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Research Aims to Reduce E. coli Shed by Cattle

Michigan State University has received a $2.5 million grant from the U.S. Department of Agriculture to find ways to reduce the amount of E. coli released by cattle, and in effect, decrease the number of foodborne illness in humans.


“More than 70,000 people become ill due to shiga toxin-producing E. coli every year,” said Roger Beachy, director of USDA’s National Institute of Food and Agriculture, in a news release.  Beachy, who visited MSU to make the announcement, added that “understanding how the bacteria contaminate water and food supplies will help prevent thousands of illnesses and improve the safety of the nation’s food.”

The project is being led by Shannon Manning, molecular biologist and epidemiologist in the Department of Microbiology and Molecular Genetics at MSU, with a goal of improved detection and control of shiga toxin-producing E. coli (STEC).

“These infections are a national concern, particularly during outbreaks when public health agencies are rapidly trying to identify the sources to prevent additional infections,” said Manning, whose work is funded in part by MSU AgBioResearch. “The data generated through this project will aid in the development of STEC control methods that can be used to improve food safety.”

STEC is a leading cause of foodborne and waterborne infections, and most outbreaks are caused by fecal contamination from cattle and other ruminants. However, little is known about the factors that impact shedding from these animals.

Manning and her team of researchers will examine a number of factors, including:

— Identifying bacterial genotypes and epidemiological factors important for shedding in multiple herds.

— Comparing the composition, diversity and function of the microbial communities within the digestive tract and ruminal fluids of shedders and nonshedders.

— Determining how STEC affects the bovine immune response to infection, identifying inhibitory compounds from “nonshedding” animals and developing strategies to decrease shedding.


The research team expects to develop new ideas for direct-fed antimicrobials, vaccines, therapies and other control strategies that can reduce the frequency and level of STEC shedding. It is anticipated that this will lead to a reduction in food contamination, transmission to humans and STEC-related illnesses.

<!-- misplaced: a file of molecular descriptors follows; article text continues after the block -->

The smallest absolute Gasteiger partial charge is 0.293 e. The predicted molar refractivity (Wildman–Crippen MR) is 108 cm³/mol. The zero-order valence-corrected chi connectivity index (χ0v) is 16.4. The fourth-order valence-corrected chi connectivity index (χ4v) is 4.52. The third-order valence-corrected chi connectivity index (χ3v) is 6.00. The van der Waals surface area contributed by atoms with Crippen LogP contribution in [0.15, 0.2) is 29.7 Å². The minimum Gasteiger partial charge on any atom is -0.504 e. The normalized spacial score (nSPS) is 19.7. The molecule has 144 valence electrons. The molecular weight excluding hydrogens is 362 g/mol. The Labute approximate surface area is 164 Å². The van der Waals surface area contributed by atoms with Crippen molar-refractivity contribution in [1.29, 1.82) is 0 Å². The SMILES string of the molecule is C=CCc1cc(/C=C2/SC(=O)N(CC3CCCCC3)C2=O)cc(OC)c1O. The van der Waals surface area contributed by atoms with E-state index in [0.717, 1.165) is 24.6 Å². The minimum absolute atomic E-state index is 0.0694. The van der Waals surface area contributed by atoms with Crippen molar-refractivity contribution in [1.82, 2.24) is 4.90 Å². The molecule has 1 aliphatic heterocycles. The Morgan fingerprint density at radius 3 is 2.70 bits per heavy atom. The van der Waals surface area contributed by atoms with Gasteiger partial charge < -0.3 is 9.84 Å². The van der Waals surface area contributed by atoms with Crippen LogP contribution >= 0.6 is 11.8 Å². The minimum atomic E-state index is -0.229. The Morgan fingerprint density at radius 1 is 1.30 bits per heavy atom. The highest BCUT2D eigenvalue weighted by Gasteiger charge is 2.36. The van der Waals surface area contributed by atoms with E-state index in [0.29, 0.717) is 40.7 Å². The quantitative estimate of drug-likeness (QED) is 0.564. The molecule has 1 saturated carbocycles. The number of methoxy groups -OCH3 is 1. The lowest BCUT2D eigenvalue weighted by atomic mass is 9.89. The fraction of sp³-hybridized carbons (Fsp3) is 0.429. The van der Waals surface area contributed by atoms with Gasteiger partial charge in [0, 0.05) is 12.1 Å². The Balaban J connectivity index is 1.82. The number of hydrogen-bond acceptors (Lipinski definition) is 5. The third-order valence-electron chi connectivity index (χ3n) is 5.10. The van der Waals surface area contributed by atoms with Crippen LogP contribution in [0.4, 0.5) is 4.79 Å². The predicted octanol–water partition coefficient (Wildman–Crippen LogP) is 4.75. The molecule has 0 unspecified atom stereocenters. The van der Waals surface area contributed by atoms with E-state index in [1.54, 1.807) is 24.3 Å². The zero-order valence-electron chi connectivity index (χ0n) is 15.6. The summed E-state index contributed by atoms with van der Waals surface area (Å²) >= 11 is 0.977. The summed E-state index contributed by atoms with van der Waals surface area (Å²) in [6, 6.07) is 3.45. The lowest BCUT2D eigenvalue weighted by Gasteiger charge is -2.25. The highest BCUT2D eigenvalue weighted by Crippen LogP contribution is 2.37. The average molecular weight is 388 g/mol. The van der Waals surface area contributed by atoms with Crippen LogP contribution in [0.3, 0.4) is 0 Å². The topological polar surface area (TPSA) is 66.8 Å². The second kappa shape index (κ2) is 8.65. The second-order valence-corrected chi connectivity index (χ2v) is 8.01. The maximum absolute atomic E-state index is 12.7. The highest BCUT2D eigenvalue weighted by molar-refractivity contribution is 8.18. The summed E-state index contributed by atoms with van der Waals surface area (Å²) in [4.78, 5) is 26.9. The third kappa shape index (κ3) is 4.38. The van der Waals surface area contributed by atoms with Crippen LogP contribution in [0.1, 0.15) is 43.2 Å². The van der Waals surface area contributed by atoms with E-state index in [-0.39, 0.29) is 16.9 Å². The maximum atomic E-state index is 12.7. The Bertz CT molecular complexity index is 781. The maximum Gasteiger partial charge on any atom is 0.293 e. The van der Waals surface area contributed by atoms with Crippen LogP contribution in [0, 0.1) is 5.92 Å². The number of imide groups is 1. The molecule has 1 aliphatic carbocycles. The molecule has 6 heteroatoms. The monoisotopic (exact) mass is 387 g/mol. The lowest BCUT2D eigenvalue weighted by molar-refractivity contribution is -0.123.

The grant was awarded through NIFA’s Agriculture and Food Research Initiative to reduce foodborne illnesses and deaths by improving the safety of the food supply, and thus reduce impacts on public health and on the national economy.

© Food Safety News
  • Steve Gilman

    Here’s ANOTHER $2.5 million in research funding designed to try and prop up ANOTHER inherently toxic industrialized food production system by narrowly targeting the symptom (massive virulent STEC production) rather than the cause (feedlot factory farms).
    Yum! — just what we need — “direct-fed antimicrobials, vaccines, therapies and other control strategies that can reduce the frequency and level of STEC shedding” — MORE toxics in our food — requiring MORE research to address those symptoms. What a growth industry!
    Meanwhile, take a look at our tax dollars at work — the lion’s share of NIFA’s publicly-funded research budget goes to tweaking symptoms and propping up the proprietary industrial agribusinesses who profit by them and is NOT going to researching causes and the sustainable alternatives that address them — like pasture systems and non genetically-engineered seeds and breeds.

  • Ever notice how yuppy dung worshipers seem always to have all the easy answers right at their fingertips? (And it always begins and ends with trashing the status quo)
    Economics, medical practice, nuclear physics, epidemiology, microbiology, brain surgery, rocket science – no problem, any of it. Just pitch some recycled manure on it and water it with their tears. Oh, and prop it up with plenty of that good SARE grant money.
    I’m torn. Out of over $6 million in grants, I can’t decide which give-away makes the least sense dollar for dollar:
    Appalachian Grown: Toward Regional Community-based Food Systems $154,030.00 or,
    Increasing Growers’ Quality of Life Through Direct Marketing $45,516.00
    That link is just North Carolina, alone…if we can piddle away over $6 million just in the Tarheel state ‘ciphering’ on foolish fantasy hobby farm claptrap to no significant effect, I guess we can spare a couple million for some real research on real issues by real scientists that will result in real product to improve the lives of real people nationwide.
    Clearly we’ve already wasted far, far too much taxpayer money on hobbyists’ dreamy “sustainable alternatives…like pasture systems”…blah, blah, blah, blahbitty blah, chaaa-chinggg!!
    Clearing up some deliberate basic misconceptions about e. coli in cattle:
    (Looking forward to your next paper on this, Bill Marler!)